Organized by the National Gallery of Canada. 

Purchased in 2011 with the generous support of Jay Smith and Laura Rapp, and Carol and Morton Rapp, Toronto.

Jointly owned by the National Gallery of Canada and the Museum of Fine Arts, Boston. 

 


 

London, New York, Jerusalem, Ottawa, Seoul, Venice, Moscow, Toronto: The Clock has won over audiences wherever it has been presented. Winner of the Golden Lion, the top prize awarded by the prestigious Venice Biennale, in 2011, Marclay is an internationally renowned artist and The Clock⎯a visual tour de force⎯has already left its mark on his generation. From The Guardian to Newsweek magazine, critics everywhere have showered The Clock with praise. As Zadie Smith put it in The New York Review of Books, The Clock “is neither bad nor good, but sublime.”

To produce this tribute to time and the moving picture, Marclay and his assistants spent three years gathering thousands of film and television clips from every era. Brilliantly edited by Marclay himself, the video is a montage of thousands of clips sampled from movies and television series demarcating, minute by minute, a 24-hour loop that audiences are invited to watch and listen to.  The work unifies these disparate fragments into a coherent whole that unfolds in real-time, functioning as an actual clock, allowing viewers to tell the precise time of day.  Beyond its technical wizardry and dizzying accumulation of images, The Clock manages to create its own fiction, its own suspense, as time becomes the narrative.

The single-channel video installation immerses audiences in a multitude of different periods and genres of cinema, presented in a distinctive setting designed by the artist. 

Marclay began playing music with bands on New York’s underground scene in the late 1970s, when he was a student at Cooper Union. He soon made a name for himself with his experimental, multidisciplinary handling of found images and sounds, a process that has culminated in The Clock. His trail-blazing use of fragmentation, sampling, collage and mixing techniques is universally acknowledged and he has been a major influence on an entire generation of young artists. He continues to work with musicians and to give performances. 

Christian Marclay was born in San Rafael, California, in 1955. In addition to his participation in the 2011 Venice Biennale and his show Replay at DHC/ART in Montréal in 2008 (organized by John Zeppetelli, then a curator at DHC), his work has been highlighted in solo exhibitions at a number of prestigious institutions, such as the Los Angeles County Museum of Art, in 2011, Whitney Museum of American Art, New York, in 2010, Musée d’art moderne et contemporain, Geneva, in 2008, and Tate Modern, London, in 2004. Marclay is currently based in London and New York.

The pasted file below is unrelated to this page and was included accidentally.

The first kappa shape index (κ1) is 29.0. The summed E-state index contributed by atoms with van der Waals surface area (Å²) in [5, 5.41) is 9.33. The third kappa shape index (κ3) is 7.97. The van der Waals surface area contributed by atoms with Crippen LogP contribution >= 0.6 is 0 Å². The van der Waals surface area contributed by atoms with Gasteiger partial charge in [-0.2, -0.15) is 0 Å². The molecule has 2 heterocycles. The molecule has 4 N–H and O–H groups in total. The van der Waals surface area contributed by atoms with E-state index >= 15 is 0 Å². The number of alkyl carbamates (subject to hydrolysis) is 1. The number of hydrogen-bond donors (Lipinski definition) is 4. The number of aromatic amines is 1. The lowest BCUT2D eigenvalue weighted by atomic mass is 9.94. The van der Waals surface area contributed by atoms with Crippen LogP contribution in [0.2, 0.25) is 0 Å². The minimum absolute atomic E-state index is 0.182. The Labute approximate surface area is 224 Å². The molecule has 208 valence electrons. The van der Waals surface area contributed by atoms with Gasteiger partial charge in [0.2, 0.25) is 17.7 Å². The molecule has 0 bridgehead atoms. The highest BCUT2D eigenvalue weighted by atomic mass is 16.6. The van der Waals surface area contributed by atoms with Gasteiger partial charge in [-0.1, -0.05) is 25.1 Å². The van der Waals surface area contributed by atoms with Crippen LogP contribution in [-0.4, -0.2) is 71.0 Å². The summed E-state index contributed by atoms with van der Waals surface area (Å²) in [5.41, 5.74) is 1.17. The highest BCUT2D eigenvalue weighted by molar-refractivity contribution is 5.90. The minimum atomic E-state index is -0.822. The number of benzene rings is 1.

An extravaganza of images and sound, The Clock is a remarkable, unique cultural experience.


Screenings during regular Musée hours

The Clock will be screened at the Musée d’art contemporain de Montréal during regular Musée hours. The hall has a capacity of 80 (including 45 seats). Admission to the screening room is on a first come, first served basis. Because of anticipated high demand to see The Clock, we recommend that visitors allow for substantial waiting time.


Continuous screenings (24 h)

The Musée d’art contemporain will screen The Clock in its entirety on February 21, March 1, March 7, April 4 and April 19, 2014.

Schedule

  • Friday, February 21 at 6 p.m. to Saturday, February 22 at 6 p.m. (opening of the exhibition). 
  • Saturday, March 1 at 11 a.m. to Sunday, March 2 at 6 p.m. (Nuit blanche)
 
  • Friday, March 7 at 11 a.m. to Saturday, March 8 at 6 p.m. (Nocturne)
 
  • Friday, April 4 at 11 a.m. to Saturday, April 5 at 6 p.m. (Max and Iris Stern Symposium)
 
  • Saturday, April 19 at 11 a.m. to Sunday, April 20 at 6 p.m. (closing of the exhibition)

Tickets

Tickets for the continuous screenings may not be purchased in advance but are available at the Musée on the day of the screening.


Please note

  • Admission to The Clock is not guaranteed. Visitors should plan for waiting time.
  • The Musée reserves the right to determine at what point visitors may no longer join the line.
  • Once inside the installation, visitors may remain for as long as they wish.
  • Visitors who leave the hall must rejoin the line in order to be readmitted.
  • Cameras of any sort (still, movie, video), cell phones and all other electronic devices may not be used and must be switched off before visitors enter the hall.
  • No food or beverages are allowed.
  • Personal items such as backpacks, umbrellas, luggage or any other bulky items must be checked.
  • There are brief periods of nudity and strong language during The Clock. Visitors bringing children should use their discretion.
  • The capacity for general admission to the hall may be briefly reduced to accommodate museum group tours. This may result in slightly longer than usual wait times.